People all over the world have already donated millions of dollars to scores of charities that have sprung up to support the victims of the Boston Marathon bombings.
Those contributions will surely help many worthy causes. But crowds of generous donors can also attract financial scams that appear to be soliciting money for good causes.
So how do you ensure a charity is legitimate before you reach into your wallet?
Massachusetts Attorney General Martha Coakley suggests carefully vetting anyone asking for money. “Don’t curb your urge to be generous, just do your homework,” Coakley said. “Don’t not give, just give wisely.”
Smart giving begins by asking the organization questions. How can it prove money will go where it is intended? What will the charity do with excess contributions? How much of your donation will go toward the cause and how much covers administrative costs?
In some instances, a high percentage of every dollar donated is wrapped up in other expenses. For example, groups that sell T-shirts and other items will often pay overhead costs before victims see a dime.
It’s also critical to know the organization you’re helping, Coakley said.
If you aren’t familiar with a charity, check the attorney general’s registry of nonprofits, a listing of organizations that have at least started the process to become a nonprofit. The state will know how to track down those groups if complaints are filed against them later.
Don’t give money over the phone unless you know who you’re talking to, and always keep a record of donations, Coakley said. Make a copy of a check you mail off or save the receipt to later deduct from your income taxes. If you aren’t sure whether a donation is tax deductible, ask the charity.
Coakley warns people to be extra cautious when donating on the Internet, where most scams operate. Her office is monitoring many new domain names related to the explosions, 125 of which were registered within hours of the bombings.
To determine a site’s legitimacy, look for a phone number and call the charity first. Pay attention to the online address. “Https” at the beginning of an address indicates that a site secures information, and “http” doesn’t.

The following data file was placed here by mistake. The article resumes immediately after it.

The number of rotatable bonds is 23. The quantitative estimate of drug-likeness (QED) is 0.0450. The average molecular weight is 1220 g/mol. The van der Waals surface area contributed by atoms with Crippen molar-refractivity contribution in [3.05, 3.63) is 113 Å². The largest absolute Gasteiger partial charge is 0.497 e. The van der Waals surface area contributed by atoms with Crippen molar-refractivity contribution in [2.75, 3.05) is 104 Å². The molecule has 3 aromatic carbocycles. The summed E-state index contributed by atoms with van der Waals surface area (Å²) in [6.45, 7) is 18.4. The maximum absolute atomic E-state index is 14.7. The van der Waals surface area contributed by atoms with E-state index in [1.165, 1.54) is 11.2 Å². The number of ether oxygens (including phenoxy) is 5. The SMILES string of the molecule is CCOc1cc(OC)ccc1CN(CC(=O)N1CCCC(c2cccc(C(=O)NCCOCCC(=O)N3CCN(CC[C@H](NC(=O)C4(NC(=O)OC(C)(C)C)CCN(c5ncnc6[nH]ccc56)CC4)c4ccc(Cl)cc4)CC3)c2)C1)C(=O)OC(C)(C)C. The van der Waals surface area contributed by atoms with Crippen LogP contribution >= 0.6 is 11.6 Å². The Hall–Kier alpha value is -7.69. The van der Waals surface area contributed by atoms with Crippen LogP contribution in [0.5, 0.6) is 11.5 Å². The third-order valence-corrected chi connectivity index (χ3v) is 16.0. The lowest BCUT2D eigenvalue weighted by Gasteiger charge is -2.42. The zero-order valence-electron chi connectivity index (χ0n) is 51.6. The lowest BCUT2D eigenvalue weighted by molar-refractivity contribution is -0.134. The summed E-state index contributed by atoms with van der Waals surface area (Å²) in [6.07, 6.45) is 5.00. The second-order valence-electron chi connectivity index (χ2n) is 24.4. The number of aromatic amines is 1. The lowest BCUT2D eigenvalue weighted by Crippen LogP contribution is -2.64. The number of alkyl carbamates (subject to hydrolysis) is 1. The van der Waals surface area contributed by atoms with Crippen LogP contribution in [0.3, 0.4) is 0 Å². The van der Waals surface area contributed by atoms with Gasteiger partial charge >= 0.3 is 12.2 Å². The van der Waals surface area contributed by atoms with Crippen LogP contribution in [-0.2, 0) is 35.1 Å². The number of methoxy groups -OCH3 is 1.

In some instances, scammers create counterfeit websites that appear to belong to legitimate charities, Coakley said. Fraudulent sites like that are often used to obtain credit card information from unsuspecting donors.
“Look out for anything that looks too homegrown — typing mistakes, grammar mistakes, or something that appears the site was thrown up in haste,” Coakley said.
Fake charities popped up in the aftermath of Hurricane Katrina, 9/11, and most recently, the Newtown killings. Authorities have not yet discovered any fraudulent sites related to the Marathon bombings or received any complaints. Coakley attributes that in part to the presence of the One Fund, set up by Mayor Thomas M. Menino and Governor Deval Patrick shortly after the attacks to provide a verified charity supporting victims.
“One Fund was set up to give people who wanted to donate a chance to do so early and may have deterred some of the scamming websites,” she said. “We know a lot of contributions will go there and at least that one will be safe.”
Thus far, public donations have totaled more than $7 million to One Fund. The charity is expected to receive nonprofit status, which would make donations tax deductible.
Other smaller efforts have been made to support particular victims. One example is the work of the St. Mark’s Area Main Street group in Dorchester, which has raised more than $250,000 on behalf of the family of 8-year-old bombing victim Martin Richard. The boy’s father, Bill Richard, is a longtime member of the St. Mark’s board, and the group’s site says 100 percent of donations will go to the family.
One Fund donations can be mailed to One Fund Boston Inc., 800 Bolyston St. #990009, Boston, MA 02199. Checks payable to “Richard Family Fund” can be sent to St. Mark’s Area Main Street Inc., 1914 Dorchester Ave., Dorchester, MA 02124.